The goal in treating any disease is early identification and intervention with a method proven to achieve the desired outcome that is measurable and makes sense. There is a long evolution in the internal correction of this faulty-foot alignment disease. The use of extra-articular realignment and stabilization techniques have stood the test of time. The medical necessity and evidence basis of extra-osseous talotarsal stabilization has been established (10). The time has come to embrace this minimally invasive, reversible solution as an early intervention to pediatric flatfeet.
Hindfoot Alignment and Biomechanics
The talus is an osseous extension of the leg that articulates distally with the hindfoot bones. The distal and plantar articular facets of the talus interact with the calcaneus and navicular to form the talotarsal joint (TTJ). The large posterior talocalcaneal joint is responsible to accept a vertical force as much as 80% at heel strike that reduces to slightly greater than 50% of the weightbearing forces at mid-stance (11, 12). These forces occur posterior to the posterior aspect of the sinus tarsi (Figure 1A). The remaining force acts distal to the anterior aspect of the sinus tarsi (Figure 1B). The balance of the forces acting within the TTJ is responsible for an efficient hindfoot machine by performing the essential function of converting vertical force into a horizontal force.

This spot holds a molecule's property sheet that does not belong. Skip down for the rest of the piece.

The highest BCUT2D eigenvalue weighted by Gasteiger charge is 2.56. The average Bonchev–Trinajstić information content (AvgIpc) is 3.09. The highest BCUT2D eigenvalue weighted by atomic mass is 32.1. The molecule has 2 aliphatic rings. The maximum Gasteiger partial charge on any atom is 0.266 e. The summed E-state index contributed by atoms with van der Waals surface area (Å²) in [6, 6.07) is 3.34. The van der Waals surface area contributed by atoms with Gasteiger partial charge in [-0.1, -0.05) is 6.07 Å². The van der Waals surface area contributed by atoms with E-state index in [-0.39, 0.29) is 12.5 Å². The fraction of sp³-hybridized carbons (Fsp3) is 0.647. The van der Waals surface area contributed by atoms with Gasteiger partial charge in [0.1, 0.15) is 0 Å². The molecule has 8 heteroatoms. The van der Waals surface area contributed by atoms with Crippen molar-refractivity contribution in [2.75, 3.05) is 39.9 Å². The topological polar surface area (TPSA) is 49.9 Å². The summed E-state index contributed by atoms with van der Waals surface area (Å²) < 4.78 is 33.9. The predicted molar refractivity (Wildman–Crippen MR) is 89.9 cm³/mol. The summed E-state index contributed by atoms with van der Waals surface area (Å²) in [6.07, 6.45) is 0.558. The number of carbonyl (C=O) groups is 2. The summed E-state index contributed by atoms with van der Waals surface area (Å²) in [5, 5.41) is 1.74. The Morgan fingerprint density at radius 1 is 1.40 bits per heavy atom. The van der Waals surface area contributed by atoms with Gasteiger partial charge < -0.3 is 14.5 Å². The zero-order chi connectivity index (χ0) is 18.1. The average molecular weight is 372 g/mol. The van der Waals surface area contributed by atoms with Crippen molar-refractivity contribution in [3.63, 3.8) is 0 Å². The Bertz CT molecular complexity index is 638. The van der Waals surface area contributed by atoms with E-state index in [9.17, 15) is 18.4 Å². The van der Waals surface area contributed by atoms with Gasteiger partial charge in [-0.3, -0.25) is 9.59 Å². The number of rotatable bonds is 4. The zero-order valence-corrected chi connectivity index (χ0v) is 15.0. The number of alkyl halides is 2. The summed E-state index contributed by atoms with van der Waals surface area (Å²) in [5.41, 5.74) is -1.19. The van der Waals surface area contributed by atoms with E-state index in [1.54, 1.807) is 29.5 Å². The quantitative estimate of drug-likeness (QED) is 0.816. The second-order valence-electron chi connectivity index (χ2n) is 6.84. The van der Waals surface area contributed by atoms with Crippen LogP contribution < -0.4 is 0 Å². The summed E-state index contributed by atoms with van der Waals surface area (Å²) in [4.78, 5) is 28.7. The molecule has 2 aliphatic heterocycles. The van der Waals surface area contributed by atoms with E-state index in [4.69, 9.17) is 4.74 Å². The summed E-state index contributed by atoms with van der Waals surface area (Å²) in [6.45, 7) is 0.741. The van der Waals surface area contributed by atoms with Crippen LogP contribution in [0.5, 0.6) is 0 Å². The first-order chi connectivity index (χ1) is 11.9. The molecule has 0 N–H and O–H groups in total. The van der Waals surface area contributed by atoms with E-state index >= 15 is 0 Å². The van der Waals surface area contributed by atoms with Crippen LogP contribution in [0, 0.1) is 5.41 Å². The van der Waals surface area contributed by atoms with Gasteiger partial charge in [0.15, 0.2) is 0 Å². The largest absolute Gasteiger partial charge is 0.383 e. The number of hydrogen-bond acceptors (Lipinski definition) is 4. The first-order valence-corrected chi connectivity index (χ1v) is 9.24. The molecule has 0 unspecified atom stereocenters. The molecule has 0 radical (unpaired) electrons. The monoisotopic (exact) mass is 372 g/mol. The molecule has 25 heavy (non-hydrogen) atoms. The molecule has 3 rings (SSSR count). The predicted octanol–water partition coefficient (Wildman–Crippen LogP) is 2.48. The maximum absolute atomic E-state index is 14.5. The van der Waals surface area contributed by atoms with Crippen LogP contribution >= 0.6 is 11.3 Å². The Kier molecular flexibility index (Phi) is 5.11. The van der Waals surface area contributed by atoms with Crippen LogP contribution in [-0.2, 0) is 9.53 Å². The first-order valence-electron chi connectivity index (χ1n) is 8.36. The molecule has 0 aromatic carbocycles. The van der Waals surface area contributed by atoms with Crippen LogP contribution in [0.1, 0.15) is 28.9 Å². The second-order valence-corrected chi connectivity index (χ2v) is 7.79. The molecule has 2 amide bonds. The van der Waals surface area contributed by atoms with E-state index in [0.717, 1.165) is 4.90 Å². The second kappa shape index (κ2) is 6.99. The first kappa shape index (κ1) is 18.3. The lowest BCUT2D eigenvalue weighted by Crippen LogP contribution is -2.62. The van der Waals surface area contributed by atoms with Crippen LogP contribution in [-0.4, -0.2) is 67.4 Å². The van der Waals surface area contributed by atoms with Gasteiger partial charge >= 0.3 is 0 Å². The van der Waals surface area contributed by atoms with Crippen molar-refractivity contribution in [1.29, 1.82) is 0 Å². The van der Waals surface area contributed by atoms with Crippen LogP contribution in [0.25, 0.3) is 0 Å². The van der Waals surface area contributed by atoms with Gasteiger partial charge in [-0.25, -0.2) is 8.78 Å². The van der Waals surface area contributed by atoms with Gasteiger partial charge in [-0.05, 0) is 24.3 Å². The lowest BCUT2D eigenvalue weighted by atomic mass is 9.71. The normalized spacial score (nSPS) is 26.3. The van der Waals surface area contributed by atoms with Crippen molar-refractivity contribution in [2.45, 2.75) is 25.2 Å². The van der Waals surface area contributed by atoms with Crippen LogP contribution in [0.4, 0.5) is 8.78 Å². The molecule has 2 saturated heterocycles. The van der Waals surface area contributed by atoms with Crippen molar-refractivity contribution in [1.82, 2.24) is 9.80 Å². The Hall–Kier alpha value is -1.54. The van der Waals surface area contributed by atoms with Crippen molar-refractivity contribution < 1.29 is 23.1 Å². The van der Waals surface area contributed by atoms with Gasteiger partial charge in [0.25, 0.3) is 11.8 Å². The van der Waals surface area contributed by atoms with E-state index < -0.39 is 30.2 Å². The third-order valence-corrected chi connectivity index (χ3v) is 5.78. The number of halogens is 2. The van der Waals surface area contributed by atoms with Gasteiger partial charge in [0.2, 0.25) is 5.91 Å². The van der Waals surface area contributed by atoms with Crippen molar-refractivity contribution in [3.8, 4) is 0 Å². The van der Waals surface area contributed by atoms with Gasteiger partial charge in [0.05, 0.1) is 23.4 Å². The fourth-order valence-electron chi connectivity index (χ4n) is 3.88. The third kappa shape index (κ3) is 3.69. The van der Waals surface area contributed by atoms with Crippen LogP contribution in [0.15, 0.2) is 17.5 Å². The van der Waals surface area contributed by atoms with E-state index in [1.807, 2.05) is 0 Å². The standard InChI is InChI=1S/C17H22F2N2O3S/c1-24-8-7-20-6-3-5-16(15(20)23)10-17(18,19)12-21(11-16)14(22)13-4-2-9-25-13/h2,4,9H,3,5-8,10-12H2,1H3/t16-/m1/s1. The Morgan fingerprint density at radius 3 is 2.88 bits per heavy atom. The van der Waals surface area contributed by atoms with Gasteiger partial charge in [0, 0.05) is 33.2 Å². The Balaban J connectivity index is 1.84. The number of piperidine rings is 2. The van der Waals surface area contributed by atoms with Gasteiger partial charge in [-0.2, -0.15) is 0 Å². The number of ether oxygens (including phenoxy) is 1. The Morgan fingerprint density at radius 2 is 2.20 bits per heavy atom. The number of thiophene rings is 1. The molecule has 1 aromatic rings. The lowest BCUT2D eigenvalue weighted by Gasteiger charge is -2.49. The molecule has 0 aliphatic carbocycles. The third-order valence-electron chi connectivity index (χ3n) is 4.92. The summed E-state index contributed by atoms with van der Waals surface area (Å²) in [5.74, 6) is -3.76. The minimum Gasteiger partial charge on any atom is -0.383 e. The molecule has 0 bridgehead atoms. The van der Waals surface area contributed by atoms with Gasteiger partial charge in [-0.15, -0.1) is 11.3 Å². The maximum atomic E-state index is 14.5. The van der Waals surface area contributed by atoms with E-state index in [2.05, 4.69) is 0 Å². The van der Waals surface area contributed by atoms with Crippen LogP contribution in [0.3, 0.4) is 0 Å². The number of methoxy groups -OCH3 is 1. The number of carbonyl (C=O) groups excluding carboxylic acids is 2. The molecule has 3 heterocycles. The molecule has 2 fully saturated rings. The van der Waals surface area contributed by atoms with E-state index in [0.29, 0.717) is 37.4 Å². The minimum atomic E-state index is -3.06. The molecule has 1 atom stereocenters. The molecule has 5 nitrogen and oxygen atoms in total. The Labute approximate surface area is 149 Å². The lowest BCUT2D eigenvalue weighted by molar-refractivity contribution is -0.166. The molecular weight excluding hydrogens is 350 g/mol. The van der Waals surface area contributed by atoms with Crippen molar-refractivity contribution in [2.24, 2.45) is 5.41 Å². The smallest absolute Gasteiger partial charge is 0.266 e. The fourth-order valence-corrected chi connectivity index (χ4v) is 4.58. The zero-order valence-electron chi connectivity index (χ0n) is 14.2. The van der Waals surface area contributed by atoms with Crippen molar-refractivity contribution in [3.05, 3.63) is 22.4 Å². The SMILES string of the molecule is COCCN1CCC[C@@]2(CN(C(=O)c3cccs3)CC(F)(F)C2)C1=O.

Figure 1. Weightbearing lateral foot radiograph of a foot in resting stance position showing normal talotarsal joint forces. (A) Forces acting posterior to the sinus tarsi at heel strike. The sinus tarsi is labeled as ST. (B) Forces acting anterior/distal to the sinus tarsi as the plantar surface of the foot makes contact with the weightbearing surface. Sinus tarsi should remain open.
The TTJ allows for the locking and unlocking of the joints within the medial column of the foot during weightbearing. TTJ pronation unlocks the joints which provides the adaptability of an uneven weightbearing surface at the beginning of the full, plantar foot contact portion of the gait cycle. The TTJ should resupinate at approximately 1/4th to 1/3rd of the full-foot contact (Figure 2). This strengthens the foot structure as it prepares for heel lift and forward foot propulsion.
Figure 2. Schematic showing the portions of the gait cycle with a normal stable talotarsal joint (TTJ). It also shows when the TTJ should be in a supinated or pronated alignment. “FFC” is full plantar foot contact.
The primary component of a flexible “flatfoot” is the loss of stability and alignment of the TTJ (Figure 3) (13). A flatfoot cannot occur unless the talus and calcaneus are malaligned. Instability of the TTJ results in the pathologic redistribution of the weightbearing forces acting within the hind-, mid-, and forefoot. The forces are non-existent during the swing phase and excessive during the weightbearing stance phase of the gait cycle. TTJ displacement leads to osseous malalignment, increased strain to ligaments, and increased muscle-tendon contraction until the foot has left the weightbearing surface (14). This cascade of excessive tissue loading and unloading of forces occurs with every step taken.